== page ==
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Sustainable packaging

From Wikipedia, the free encyclopedia
Molded pulp uses recycled newsprint to form package components. Here, researchers are molding packaging from straw[1]

Sustainable packaging is the development and use of packaging which results in improved sustainability.[2] This involves increased use of life cycle inventory (LCI) and life cycle assessment (LCA)[3][4] to help guide the use of packaging which reduces the environmental impact and ecological footprint. It includes a look at the whole of the supply chain: from basic function, to marketing, and then through to end of life (LCA) and rebirth.[5] Additionally, an eco-cost to value ratio can be useful[6] The goals are to improve the long term viability and quality of life for humans and the longevity of natural ecosystems. Sustainable packaging must meet the functional and economic needs of the present without compromising the ability of future generations to meet their own needs.[7] Sustainability is not necessarily an end state but is a continuing process of improvement.[8]

Sustainable packaging is a relatively new addition to the environmental considerations for packaging (see Packaging and labeling). It requires more analysis and documentation to look at the package design, choice of materials, processing, and life-cycle. This is not just the vague "green movement" that many businesses and companies have been trying to include over the past years. Companies implementing eco-friendly actions are reducing their carbon footprint, using more recycled materials and reusing more package components.[9] They often encourage suppliers, contract packagers, and distributors to do likewise.

Environmental marketing claims on packages need to be made (and read) with caution. Ambiguous greenwashing titles such as green packaging and environmentally friendly can be confusing without specific definition. Some regulators, such as the US Federal Trade Commission, are providing guidance to packagers[10]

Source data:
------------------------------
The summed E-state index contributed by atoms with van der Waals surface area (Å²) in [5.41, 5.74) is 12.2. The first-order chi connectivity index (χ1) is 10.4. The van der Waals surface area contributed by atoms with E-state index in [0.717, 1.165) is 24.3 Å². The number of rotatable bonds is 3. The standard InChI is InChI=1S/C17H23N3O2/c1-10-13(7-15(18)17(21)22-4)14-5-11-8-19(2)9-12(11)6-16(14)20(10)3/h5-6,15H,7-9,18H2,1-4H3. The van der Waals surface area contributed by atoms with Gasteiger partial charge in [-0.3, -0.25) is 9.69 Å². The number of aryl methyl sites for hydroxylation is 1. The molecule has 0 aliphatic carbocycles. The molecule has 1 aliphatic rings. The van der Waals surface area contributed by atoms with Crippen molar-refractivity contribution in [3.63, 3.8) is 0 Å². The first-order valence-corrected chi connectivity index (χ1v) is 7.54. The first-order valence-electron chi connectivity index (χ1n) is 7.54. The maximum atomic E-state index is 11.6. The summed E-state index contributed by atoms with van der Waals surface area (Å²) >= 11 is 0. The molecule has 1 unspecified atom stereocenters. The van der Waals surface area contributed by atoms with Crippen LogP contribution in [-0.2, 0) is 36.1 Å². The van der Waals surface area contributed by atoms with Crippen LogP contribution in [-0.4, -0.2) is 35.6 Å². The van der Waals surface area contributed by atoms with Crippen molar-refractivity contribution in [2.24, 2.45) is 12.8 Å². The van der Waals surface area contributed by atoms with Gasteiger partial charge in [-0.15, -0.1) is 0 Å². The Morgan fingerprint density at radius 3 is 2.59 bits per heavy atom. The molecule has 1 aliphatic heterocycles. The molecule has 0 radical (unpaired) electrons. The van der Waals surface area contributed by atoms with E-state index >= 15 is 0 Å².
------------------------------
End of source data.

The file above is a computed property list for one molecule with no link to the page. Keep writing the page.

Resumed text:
Companies have long been reusing and recycling packaging when economically viable. Using minimal packaging has also been a common goal to help reduce costs. Recent years have accelerated these efforts based on social movements, consumer pressure, and regulation. All phases of packaging, distribution, and logistics are included.[11]

Sustainable packaging is not focused on just recycling. Just as packaging is not the only eco target, although it is still top of mind for many. Right or wrong, the packaging is frequently scrutinized and used as the measure of a company's overall sustainability, even though it may contribute only a small percentage to the total eco-impact compared to other things, such as transportation, and water and energy use.

Environmental Impacts


Impacts of packaging originate from three main stages including feedstock sourcing, production of polymers and packaging, and the end of life treatment of the packaging. Emissions from each stage contribute to climate change, air pollution, acidification, and other environmental issues. Food waste is another prominent issue as one third of food meant for human consumption is lost. Sustainable packaging aims to address properties of food, for example chemical and microbiological properties, in order to limit packaging and food waste.[12]



The criteria for ranking and comparing packaging based on their sustainability is an active area of development. General guidance, metrics, checklists, and scorecards are being published by several groups.

Government,[13] standards organizations, consumers, retailers,[14] and packagers are considering several types of criteria.[15][16][17][18]

Each organization words the goals and targets a little differently. In general, the broad goals of sustainable packaging are:

  1. Functional[19] – product protection, safety, regulatory compliance, etc.
  2. Cost effective – if it is too expensive, it is unlikely to be used